1 Hearing Systems, Department of Electrical Engineering, Technical University of Denmark2 Department of Electrical Engineering, Technical University of Denmark3 Department of Informatics and Mathematical Modeling, Technical University of Denmark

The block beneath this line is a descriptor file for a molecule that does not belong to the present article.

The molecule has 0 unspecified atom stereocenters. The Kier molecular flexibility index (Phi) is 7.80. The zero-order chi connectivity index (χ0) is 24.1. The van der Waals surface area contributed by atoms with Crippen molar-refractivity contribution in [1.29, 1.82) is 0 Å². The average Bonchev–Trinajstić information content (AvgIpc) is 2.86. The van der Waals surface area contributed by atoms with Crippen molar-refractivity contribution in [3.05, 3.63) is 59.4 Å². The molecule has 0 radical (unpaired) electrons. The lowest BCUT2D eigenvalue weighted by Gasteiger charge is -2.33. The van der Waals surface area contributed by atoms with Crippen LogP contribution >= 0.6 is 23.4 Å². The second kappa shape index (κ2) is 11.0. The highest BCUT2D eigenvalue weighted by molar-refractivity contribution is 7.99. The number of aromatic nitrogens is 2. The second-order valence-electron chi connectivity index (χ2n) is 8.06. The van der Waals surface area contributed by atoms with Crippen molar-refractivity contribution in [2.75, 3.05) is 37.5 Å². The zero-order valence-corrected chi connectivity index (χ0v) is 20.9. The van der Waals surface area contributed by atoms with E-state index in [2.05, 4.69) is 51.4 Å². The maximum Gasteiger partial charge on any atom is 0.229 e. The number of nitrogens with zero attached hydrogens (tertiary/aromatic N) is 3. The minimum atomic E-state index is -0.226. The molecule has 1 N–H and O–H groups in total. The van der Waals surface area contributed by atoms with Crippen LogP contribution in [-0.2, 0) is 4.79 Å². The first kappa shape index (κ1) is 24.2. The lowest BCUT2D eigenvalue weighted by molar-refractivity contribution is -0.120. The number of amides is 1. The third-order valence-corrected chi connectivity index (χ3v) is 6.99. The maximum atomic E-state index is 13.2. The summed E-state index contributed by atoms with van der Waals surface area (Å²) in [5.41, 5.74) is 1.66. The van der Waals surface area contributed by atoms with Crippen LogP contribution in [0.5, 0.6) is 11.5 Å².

A better understanding of how the human auditory system represents and analyzes sounds and how hearing impairment affects such processing is of great interest for researchers in the fields of auditory neuroscience, audiology, and speech communication as well as for applications in hearing-instrument and speech technology. In this thesis, the primary focus was on the development and evaluation of a computational model of human auditory signal-processing and perception. The model was initially designed to simulate the normal-hearing auditory system with particular focus on the nonlinear processing in the inner ear, or cochlea. The model was shown to account for various aspects of spectro-temporal processing and perception in tasks of intensity discrimination, tone-in-noise detection, forward masking, spectral masking and amplitude modulation detection. Secondly, a series of experiments was performed aimed at experimentally characterizing the effects of cochlear damage on listeners' auditory processing, in terms of sensitivity loss and reduced temporal and spectral resolution. The results showed that listeners with comparable audiograms can have very different estimated cochlear input-output functions, frequency selectivity, intensity discrimination limens and effects of simultaneous- and forward masking. Part of the measured data was used to adjust the parameters of the stages in the model, that simulate the cochlear processing. The remaining data were used to evaluate the fitted models. It was shown that an accurate simulation of cochlear input-output functions, in addition to the audiogram, played a major role in accounting both for sensitivity and supra-threshold processing. Finally, the model was used as a front-end in a framework developed to predict consonant discrimination in a diagnostic rhyme test. The framework was constructed such that discrimination errors originating from the front-end and the back-end were separated. The front-end was fitted to individual listeners with cochlear hearing loss according to non-speech data, and speech data were obtained in the same listeners. It was shown that most observations in the measured consonant discrimination error patterns were predicted by the model, although error rates were systematically underestimated by the model in few particular acoustic-phonetic features. These results reflect a relation between basic auditory processing deficits and reduced speech perception performance in the listeners with cochlear hearing loss. Overall, this work suggests a possible explanation of the variability in consequences of cochlear hearing loss. The proposed model might be an interesting tool for, e.g., evaluation of hearing-aid signal processing.